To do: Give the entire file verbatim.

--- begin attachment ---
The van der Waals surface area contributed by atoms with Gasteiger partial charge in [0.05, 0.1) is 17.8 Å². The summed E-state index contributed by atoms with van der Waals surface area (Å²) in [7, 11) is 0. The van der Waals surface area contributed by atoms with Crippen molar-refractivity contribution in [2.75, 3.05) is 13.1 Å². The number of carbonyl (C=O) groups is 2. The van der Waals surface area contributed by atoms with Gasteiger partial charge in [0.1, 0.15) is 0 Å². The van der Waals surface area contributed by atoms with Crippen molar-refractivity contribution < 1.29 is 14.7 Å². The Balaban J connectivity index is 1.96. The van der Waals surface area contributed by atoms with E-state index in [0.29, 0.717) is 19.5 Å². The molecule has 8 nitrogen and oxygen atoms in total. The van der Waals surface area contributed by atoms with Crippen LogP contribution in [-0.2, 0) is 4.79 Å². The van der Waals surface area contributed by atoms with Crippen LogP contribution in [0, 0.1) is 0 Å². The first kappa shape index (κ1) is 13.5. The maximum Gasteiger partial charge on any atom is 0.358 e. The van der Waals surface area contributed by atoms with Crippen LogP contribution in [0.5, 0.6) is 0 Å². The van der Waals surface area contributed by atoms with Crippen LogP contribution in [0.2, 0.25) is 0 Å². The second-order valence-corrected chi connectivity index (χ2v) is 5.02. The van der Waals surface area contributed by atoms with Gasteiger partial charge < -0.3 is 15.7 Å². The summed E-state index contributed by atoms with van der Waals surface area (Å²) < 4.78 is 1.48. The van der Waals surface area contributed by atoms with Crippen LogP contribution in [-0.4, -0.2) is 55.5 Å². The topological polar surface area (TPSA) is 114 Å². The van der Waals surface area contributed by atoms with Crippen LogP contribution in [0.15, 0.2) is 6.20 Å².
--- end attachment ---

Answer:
The van der Waals surface area contributed by atoms with Gasteiger partial charge in [0.05, 0.1) is 17.8 Å². The summed E-state index contributed by atoms with van der Waals surface area (Å²) in [7, 11) is 0. The van der Waals surface area contributed by atoms with Crippen molar-refractivity contribution in [2.75, 3.05) is 13.1 Å². The number of carbonyl (C=O) groups is 2. The van der Waals surface area contributed by atoms with Gasteiger partial charge in [0.1, 0.15) is 0 Å². The van der Waals surface area contributed by atoms with Crippen molar-refractivity contribution < 1.29 is 14.7 Å². The Balaban J connectivity index is 1.96. The van der Waals surface area contributed by atoms with E-state index in [0.29, 0.717) is 19.5 Å². The molecule has 8 nitrogen and oxygen atoms in total. The van der Waals surface area contributed by atoms with Crippen LogP contribution in [-0.2, 0) is 4.79 Å². The van der Waals surface area contributed by atoms with Crippen LogP contribution in [0, 0.1) is 0 Å². The first kappa shape index (κ1) is 13.5. The maximum Gasteiger partial charge on any atom is 0.358 e. The van der Waals surface area contributed by atoms with Crippen LogP contribution in [0.5, 0.6) is 0 Å². The van der Waals surface area contributed by atoms with Crippen LogP contribution in [0.2, 0.25) is 0 Å². The second-order valence-corrected chi connectivity index (χ2v) is 5.02. The van der Waals surface area contributed by atoms with Gasteiger partial charge < -0.3 is 15.7 Å². The summed E-state index contributed by atoms with van der Waals surface area (Å²) < 4.78 is 1.48. The van der Waals surface area contributed by atoms with Crippen LogP contribution in [-0.4, -0.2) is 55.5 Å². The topological polar surface area (TPSA) is 114 Å². The van der Waals surface area contributed by atoms with Crippen LogP contribution in [0.15, 0.2) is 6.20 Å².